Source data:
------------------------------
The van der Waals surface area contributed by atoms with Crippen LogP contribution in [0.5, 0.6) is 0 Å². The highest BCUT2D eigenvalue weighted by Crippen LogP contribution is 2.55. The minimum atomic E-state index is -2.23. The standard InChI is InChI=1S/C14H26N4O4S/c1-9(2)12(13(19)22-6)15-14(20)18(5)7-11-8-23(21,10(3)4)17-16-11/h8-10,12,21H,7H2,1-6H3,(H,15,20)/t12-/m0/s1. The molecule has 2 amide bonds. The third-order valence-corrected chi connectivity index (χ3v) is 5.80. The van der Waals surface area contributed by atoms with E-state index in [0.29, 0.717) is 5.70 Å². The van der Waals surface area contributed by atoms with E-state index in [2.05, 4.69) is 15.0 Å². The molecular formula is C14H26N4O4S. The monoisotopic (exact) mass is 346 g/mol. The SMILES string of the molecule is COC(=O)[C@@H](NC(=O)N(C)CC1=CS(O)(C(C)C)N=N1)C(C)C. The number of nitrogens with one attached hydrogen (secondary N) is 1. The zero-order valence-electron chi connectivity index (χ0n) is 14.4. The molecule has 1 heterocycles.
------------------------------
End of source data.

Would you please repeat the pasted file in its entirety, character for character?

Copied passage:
The van der Waals surface area contributed by atoms with Crippen LogP contribution in [0.5, 0.6) is 0 Å². The highest BCUT2D eigenvalue weighted by Crippen LogP contribution is 2.55. The minimum atomic E-state index is -2.23. The standard InChI is InChI=1S/C14H26N4O4S/c1-9(2)12(13(19)22-6)15-14(20)18(5)7-11-8-23(21,10(3)4)17-16-11/h8-10,12,21H,7H2,1-6H3,(H,15,20)/t12-/m0/s1. The molecule has 2 amide bonds. The third-order valence-corrected chi connectivity index (χ3v) is 5.80. The van der Waals surface area contributed by atoms with E-state index in [0.29, 0.717) is 5.70 Å². The van der Waals surface area contributed by atoms with E-state index in [2.05, 4.69) is 15.0 Å². The molecular formula is C14H26N4O4S. The monoisotopic (exact) mass is 346 g/mol. The SMILES string of the molecule is COC(=O)[C@@H](NC(=O)N(C)CC1=CS(O)(C(C)C)N=N1)C(C)C. The number of nitrogens with one attached hydrogen (secondary N) is 1. The zero-order valence-electron chi connectivity index (χ0n) is 14.4. The molecule has 1 heterocycles.